Bilibili: How a Chinese site dedicated to anime subculture grew up with its Gen Z users to become a mainstream success

Tracy Qu
·8-min read

It was the winter of 2012 and Kevin Lin was 13 years old. Like many children his age in China, he was obsessed with Japanese anime. And just like them, he got his fix on the internet.

His latest discovery was a scrappy anime streaming site named Bilibili.

Becoming a member of the platform was nothing like signing up for YouTube. First, Lin had to ace a 100-question quiz testing his knowledge on anime and the site’s rules. He failed a few times before finally passing with the help of Baidu, China’s Google equivalent.

Get the latest insights and analysis from our Global Impact newsletter on the big stories originating in China.

Once he was in, he quickly discovered there was more to Bilibili than just cartoons. The site has one killer feature: bullet comments.

Bullet comments cheering on virtual idol, Hiseki Erio, during one of her live-streaming sessions on Bilibili. Photo: Handout
Bullet comments cheering on virtual idol, Hiseki Erio, during one of her live-streaming sessions on Bilibili. Photo: Handout

These are comments posted by viewers, but rather than relegating them to a separate section further down the page, Bilibili puts them right on top of the video. Bullet comments floated across whatever Lin was watching, sometimes to the point of covering the entire screen. It was a constant reminder that he was not watching alone, but part of a bigger community. And he has not been able to live without the feature ever since.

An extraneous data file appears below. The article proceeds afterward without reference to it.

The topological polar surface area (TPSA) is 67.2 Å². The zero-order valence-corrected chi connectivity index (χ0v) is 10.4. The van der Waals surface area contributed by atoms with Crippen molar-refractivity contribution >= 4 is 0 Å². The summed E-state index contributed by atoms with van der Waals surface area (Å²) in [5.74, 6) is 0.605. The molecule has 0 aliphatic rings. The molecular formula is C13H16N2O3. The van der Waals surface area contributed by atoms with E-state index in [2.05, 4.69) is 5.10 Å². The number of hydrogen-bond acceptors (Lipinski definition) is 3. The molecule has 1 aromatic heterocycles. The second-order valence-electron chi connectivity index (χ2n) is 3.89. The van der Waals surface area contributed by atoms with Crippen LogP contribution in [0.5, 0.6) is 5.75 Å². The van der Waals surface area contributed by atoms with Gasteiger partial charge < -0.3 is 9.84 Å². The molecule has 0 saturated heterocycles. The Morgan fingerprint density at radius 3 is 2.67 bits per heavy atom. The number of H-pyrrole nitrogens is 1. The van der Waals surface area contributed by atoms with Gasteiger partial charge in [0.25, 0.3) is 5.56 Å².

“If I was watching a Bilibili video without bullet comments, I would think something might be wrong: It’s not a complete Bilibili,” said Lin, now a 22-year-old college student living in the eastern coastal province of Zhejiang.

Once a niche platform reserved for anime nerds like Lin, Bilibili today has larger ambitions. Listed on Nasdaq since 2018, the Shanghai-based company hopes to capitalise on its growing mainstream appeal with a secondary listing in Hong Kong. It cleared a hearing by the city’s bourse operator on Thursday and will launch its IPO as soon as next week, Tencent News reported.

Since launching in 2009, Bilibili has grown into one of the most recognisable names in video streaming in China. It now boasts 54 million daily active users, who spend an average of around 75 minutes on the platform each day. Most of them are from what Bilibili calls Gen Z+, which the company defines as people who were born between 1985 and 2009, and many grew up with the site.

Over the years, Lin found that the platform has broadened to include more content than just anime. Videos created by users, known as “up zhu”, or uploaders, have become a force of their own. The topics span comics, games, memes and more, and viewers often find themselves being fed videos they did not even know existed.

“For me, Bilibili is different from [other video streaming sites like] Tencent Video or iQiyi,” said Lin. “I don’t know what Bilibili is going to recommend to me today. Maybe because of big data analysis, I feel like it knows what I like.”

Attendees dressed in anime costumes hold Bilibili logos during the company's initial public offering (IPO) outside the Nasdaq MarketSite in New York, US, on March 28, 2018. Photo: Bloomberg
Attendees dressed in anime costumes hold Bilibili logos during the company's initial public offering (IPO) outside the Nasdaq MarketSite in New York, US, on March 28, 2018. Photo: Bloomberg

By the fourth quarter last year, Bilibili said it had 1.9 million content creators who were contributing more than 5.9 million videos each month. Some long-time users, like Qu Chang, consider themselves part of a community made up of uploaders and their fans. She checks Bilibili daily to see if her favourite uploaders have posted new content.